National unemployment statistics remain dire. The Labor Department’s most recent Report  reveals that unemployment has risen for each of the last four months, and now stands at 9.2 percent. More than 14 million Americans are officially unemployed — and this number does not even include those who have given up looking for work. In this environment, a number of employers is using recruitment and hiring policies that screen out the unemployed, simply because they are not currently working. Several months ago, the EEOC concluded ( that such practices may violate Title VII of the Civil Rights Act, and the EEOC chair questioned whether such practices are compliant with federal law outlawing discrimination.

The basis of such a claim of discrimination would be the following: As severe as the unemployment figures are, they are disproportionately higher for a number of protected classes. Thus, some commentators have observed that women, and particularly older women, have suffered more severely in the current recession and form a disproportionately large sector of the unemployed. Others have noted that the practice of excluding unemployed applicants may have a disproportionate effect on certain racial and ethnic minority members of the community who also have experienced loss of employment in far greater numbers than national averages. Accordingly, refusing to consider unemployed applicants could have a discriminatory “disparate impact” on those protected groups.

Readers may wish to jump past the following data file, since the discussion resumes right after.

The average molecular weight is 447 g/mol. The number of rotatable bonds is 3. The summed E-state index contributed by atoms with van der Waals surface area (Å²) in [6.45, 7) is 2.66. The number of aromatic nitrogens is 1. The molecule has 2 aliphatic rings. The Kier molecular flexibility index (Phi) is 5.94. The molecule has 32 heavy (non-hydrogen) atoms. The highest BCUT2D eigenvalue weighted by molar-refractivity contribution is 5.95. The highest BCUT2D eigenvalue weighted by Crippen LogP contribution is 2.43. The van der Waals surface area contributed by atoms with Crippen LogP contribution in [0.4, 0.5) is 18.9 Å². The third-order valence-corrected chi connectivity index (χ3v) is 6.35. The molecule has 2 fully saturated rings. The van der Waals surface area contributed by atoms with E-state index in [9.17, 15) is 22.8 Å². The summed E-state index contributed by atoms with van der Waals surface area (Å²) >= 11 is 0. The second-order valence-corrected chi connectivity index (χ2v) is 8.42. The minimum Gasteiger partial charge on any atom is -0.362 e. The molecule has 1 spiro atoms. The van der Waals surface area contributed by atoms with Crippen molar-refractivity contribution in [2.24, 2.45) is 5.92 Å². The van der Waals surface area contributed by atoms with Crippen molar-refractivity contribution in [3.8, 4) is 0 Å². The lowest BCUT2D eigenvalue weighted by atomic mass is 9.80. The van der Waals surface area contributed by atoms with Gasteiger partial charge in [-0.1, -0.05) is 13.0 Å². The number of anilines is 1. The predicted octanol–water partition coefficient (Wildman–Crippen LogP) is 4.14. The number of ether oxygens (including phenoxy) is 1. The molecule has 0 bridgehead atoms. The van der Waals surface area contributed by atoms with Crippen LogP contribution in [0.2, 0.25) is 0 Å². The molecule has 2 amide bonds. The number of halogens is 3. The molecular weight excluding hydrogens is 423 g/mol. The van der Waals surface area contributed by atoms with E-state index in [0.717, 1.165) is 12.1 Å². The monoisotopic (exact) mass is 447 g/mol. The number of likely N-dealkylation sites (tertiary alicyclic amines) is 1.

Mindful of this situation, two members of Congress have introduced the Fair Employment Opportunity Act of 2011 which, if passed, would prohibit employers and employment agencies from refusing to consider job applicants solely because they were unemployed. Whether or not federal legislators approve such new legislation, some states are already taking action to prohibit the use of such criteria. For example, New Jersey recently passed legislation that makes it illegal for employers and staffing firms to publish job postings that exclude the unemployed from consideration. Similar legislation is pending in New York.

Whether the federal bill will pass is open to question in the current anti-regulatory political environment in Washington. However, this legislative activity, allied with state legislation and an increasing focus on the legality of excluding applicants based on their employment status, emphasizes that this issue is gaining greater attention; and employers would be well advised to review their hiring policies and determine what risks they may be taking by screening out applicants simply because they are not currently employed.